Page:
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Apr 152016
 

I appreciate the effort to bring back this rarely seen early Godard. But there are reasons this movie hasn’t been previously revived, starting with a protagonist whom we don’t much care about, and neither does the filmmaker.

A Married Woman, directed by Jean-Luc Godard. Screening at the Kendall Square Cinema.

A scene from Godard's "A Married Woman," screening at the Kendall  Theater through April 20.

A scene from Godard’s 1964 “A Married Woman,” screening at the Kendall Square Cinema.

By Gerald Peary

Is there such a thing as a sexist feminist? That’s my label for filmmaker Jean-Luc Godard in the 1960s. He made a series of films showing women shaped and oppressed by marketing and advertising, but he blamed them for being complicit in their oppression. Think of Masculine/Feminine (1965), where the guys are obsessed with politics and cinema, the women with banal pop music and a silly life of fashion. Godard’s annoyance with the female race is the very stuff of A Married Woman (1964), which has been restored in a pristine black-and-white print. I appreciate the effort to bring back this rarely seen early Godard. But there are reasons this movie hasn’t been previously revived, starting with a protagonist whom we don’t much care about, and neither does the filmmaker.

This film offers 24 hours in the vapid, vaguely dissatisfied life of Charlotte (Macha Méril), who bounces between the bed of her actor lover, Robert (Bernard Noël), and that of her pilot husband, Pierre (Philippe Leroy). She loves both of them, sort of, and both want to have a child with her. Deep in the movie, we find that Charlotte is pregnant, but she doesn’t know who the father is. Does she want a child? Does she want to leave her husband? Does she want to run away with her lover? Charlotte could be said to be having a major “identity crisis.” The trouble is: she doesn’t really have an identity to begin with.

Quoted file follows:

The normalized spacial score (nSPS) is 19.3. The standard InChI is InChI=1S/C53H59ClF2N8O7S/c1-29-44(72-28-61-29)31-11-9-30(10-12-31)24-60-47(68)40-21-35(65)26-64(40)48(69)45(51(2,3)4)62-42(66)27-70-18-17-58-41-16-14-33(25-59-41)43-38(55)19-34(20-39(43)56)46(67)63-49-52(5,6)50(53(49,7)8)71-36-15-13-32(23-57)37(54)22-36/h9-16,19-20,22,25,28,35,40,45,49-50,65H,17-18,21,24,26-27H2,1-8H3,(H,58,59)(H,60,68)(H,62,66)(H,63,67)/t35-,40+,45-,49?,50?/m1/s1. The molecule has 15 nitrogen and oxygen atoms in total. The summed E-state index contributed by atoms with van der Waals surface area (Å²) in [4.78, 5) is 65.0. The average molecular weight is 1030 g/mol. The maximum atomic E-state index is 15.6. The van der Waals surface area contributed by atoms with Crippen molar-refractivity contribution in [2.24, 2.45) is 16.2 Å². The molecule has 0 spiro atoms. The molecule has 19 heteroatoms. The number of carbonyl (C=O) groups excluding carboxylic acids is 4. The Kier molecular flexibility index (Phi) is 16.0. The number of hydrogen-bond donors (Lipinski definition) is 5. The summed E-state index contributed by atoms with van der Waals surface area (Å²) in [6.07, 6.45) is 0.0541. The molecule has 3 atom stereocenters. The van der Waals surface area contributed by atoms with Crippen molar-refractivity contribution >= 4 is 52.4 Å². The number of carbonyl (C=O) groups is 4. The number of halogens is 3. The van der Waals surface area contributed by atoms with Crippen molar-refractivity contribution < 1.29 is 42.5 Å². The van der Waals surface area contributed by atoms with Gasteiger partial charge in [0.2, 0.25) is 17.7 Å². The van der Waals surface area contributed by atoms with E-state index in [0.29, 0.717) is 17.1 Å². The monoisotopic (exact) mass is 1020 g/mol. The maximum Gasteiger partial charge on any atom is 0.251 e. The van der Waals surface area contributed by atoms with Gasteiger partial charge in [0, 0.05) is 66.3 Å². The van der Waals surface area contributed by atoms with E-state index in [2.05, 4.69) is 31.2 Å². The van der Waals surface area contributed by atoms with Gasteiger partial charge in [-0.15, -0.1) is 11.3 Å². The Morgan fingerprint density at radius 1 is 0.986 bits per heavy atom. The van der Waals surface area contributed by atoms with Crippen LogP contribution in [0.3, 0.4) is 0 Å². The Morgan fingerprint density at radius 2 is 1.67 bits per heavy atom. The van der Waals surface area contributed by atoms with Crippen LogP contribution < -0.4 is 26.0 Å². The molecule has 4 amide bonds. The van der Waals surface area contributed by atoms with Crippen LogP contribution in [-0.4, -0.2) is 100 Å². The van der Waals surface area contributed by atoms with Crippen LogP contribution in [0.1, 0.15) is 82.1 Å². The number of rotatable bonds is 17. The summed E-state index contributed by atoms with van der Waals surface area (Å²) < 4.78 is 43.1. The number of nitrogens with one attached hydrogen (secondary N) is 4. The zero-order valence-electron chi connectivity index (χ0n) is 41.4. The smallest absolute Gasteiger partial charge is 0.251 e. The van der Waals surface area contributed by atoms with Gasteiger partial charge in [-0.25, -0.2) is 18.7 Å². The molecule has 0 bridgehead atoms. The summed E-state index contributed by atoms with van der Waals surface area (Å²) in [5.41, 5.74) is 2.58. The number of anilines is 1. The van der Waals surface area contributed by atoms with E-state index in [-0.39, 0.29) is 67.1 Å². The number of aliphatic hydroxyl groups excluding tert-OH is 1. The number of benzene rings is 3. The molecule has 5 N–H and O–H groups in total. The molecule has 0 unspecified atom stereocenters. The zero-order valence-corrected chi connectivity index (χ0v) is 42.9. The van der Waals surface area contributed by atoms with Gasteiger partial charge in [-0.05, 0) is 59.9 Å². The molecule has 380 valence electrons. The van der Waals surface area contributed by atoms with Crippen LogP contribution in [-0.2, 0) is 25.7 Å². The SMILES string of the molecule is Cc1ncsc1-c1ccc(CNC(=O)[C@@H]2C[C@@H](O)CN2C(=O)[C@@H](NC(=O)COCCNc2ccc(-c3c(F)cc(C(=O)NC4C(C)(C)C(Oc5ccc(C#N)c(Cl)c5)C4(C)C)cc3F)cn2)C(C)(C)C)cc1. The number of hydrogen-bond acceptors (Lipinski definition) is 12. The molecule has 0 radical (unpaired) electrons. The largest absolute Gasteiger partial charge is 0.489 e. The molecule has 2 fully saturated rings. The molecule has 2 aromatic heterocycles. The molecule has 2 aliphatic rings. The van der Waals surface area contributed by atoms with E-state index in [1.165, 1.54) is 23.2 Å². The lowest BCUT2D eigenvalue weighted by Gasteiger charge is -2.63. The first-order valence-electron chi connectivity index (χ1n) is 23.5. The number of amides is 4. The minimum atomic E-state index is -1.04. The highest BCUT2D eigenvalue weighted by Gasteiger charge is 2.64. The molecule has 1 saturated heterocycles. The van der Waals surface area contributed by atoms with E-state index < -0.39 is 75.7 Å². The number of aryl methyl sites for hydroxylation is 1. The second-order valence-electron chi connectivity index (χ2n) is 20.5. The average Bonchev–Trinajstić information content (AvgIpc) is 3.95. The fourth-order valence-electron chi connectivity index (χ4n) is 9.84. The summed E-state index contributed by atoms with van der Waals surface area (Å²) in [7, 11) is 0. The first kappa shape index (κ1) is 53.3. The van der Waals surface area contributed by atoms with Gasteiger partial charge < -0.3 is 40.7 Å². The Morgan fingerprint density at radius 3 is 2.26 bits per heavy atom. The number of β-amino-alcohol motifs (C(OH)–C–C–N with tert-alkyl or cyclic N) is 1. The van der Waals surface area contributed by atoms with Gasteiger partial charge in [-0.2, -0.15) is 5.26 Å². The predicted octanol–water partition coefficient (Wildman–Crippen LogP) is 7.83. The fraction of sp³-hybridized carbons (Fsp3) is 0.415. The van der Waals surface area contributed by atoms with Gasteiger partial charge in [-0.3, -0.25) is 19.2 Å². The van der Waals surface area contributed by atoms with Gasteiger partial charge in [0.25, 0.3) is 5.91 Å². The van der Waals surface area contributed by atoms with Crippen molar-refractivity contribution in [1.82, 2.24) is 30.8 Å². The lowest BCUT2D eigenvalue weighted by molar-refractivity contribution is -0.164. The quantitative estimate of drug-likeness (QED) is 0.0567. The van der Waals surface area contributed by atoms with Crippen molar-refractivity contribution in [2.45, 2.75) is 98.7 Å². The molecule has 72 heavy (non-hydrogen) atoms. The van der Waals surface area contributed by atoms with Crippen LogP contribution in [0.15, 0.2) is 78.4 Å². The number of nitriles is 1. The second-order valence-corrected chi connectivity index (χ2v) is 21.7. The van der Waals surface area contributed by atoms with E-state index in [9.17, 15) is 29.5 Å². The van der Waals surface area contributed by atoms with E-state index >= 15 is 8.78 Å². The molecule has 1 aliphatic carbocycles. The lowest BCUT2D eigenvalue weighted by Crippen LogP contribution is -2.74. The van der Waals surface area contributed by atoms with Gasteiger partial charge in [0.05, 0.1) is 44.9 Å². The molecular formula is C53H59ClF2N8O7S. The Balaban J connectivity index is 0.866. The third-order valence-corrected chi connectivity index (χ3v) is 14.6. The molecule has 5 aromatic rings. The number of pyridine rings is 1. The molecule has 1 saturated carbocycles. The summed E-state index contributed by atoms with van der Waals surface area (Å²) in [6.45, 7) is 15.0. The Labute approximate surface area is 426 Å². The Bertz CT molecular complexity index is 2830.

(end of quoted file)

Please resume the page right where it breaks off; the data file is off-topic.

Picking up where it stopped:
We all know the type, the empty-headed fashion plate, with swan skin, incurious eyes, cute bangs, a luxuriant haircut. What she knows is from fashion magazines, period. Her lover has a picture of Moliere on the wall, she is ignorant about France’s greatest playwright. She asks her husband to identify a movie she saw, she has no idea (a heresy for film-crazy Godard) of its name. Most damning, she is madly ignorant of what happened in the War. She somehow gets the Holocaust mixed up with… thalidomide babies! When Charlotte and her lover have a clandestine meeting in a cinema, the film comes on, and it’s Alain Resnais’ great Holocaust documentary, Night and Fog. Godard holds on Charlotte’s dim face, looking up at the screen without the slightest comprehension.

Why did Godard bother to make a movie about someone so uninteresting and, model-like good looks aside, so unalluring? Who follows religiously the instructions in Paris Elle to determine if she has the right-size bust? Who fails in her life objective: “The most important thing for me is to understand what’s happening to me.”

If there’s a saving grace to A Married Woman, it’s the formally arresting way that Godard tells his slight story, slicing up his many scenes in bed with intense closeups of arms, skin, backs, often paralleling the lovemaking of Charlotte and her lover and Charlotte and her husband, the biggest difference being one wedding ring versus two. If that’s not enough excitement, the assignations are accompanied by the most splendorous music imaginable, majestic selections from five Beethoven quartets.


Gerald Peary is a professor at Suffolk University, Boston, curator of the Boston University Cinematheque, and the general editor of the “Conversations with Filmmakers” series from the University Press of Mississippi. A critic for the late Boston Phoenix, he is the author of nine books on cinema, writer-director of the documentaries For the Love of Movies: the Story of American Film Criticism and Archie’s Betty, and a featured actor in the 2013 independent narrative Computer Chess.

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